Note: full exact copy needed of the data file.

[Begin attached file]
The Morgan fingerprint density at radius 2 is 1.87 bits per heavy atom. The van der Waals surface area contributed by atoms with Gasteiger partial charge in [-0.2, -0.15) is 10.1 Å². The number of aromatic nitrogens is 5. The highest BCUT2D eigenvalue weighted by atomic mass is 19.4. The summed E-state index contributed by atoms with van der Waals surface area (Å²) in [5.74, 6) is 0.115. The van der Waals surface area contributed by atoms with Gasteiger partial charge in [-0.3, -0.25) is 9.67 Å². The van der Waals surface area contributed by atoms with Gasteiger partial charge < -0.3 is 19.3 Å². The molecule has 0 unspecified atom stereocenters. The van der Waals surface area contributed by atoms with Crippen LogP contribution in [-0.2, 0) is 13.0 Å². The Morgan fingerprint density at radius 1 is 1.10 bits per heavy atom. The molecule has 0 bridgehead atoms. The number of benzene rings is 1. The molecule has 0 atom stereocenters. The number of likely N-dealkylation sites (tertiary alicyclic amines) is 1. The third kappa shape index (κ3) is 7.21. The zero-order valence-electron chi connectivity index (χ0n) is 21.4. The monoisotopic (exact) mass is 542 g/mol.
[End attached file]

The Morgan fingerprint density at radius 2 is 1.87 bits per heavy atom. The van der Waals surface area contributed by atoms with Gasteiger partial charge in [-0.2, -0.15) is 10.1 Å². The number of aromatic nitrogens is 5. The highest BCUT2D eigenvalue weighted by atomic mass is 19.4. The summed E-state index contributed by atoms with van der Waals surface area (Å²) in [5.74, 6) is 0.115. The van der Waals surface area contributed by atoms with Gasteiger partial charge in [-0.3, -0.25) is 9.67 Å². The van der Waals surface area contributed by atoms with Gasteiger partial charge < -0.3 is 19.3 Å². The molecule has 0 unspecified atom stereocenters. The van der Waals surface area contributed by atoms with Crippen LogP contribution in [-0.2, 0) is 13.0 Å². The Morgan fingerprint density at radius 1 is 1.10 bits per heavy atom. The molecule has 0 bridgehead atoms. The number of benzene rings is 1. The molecule has 0 atom stereocenters. The number of likely N-dealkylation sites (tertiary alicyclic amines) is 1. The third kappa shape index (κ3) is 7.21. The zero-order valence-electron chi connectivity index (χ0n) is 21.4. The monoisotopic (exact) mass is 542 g/mol.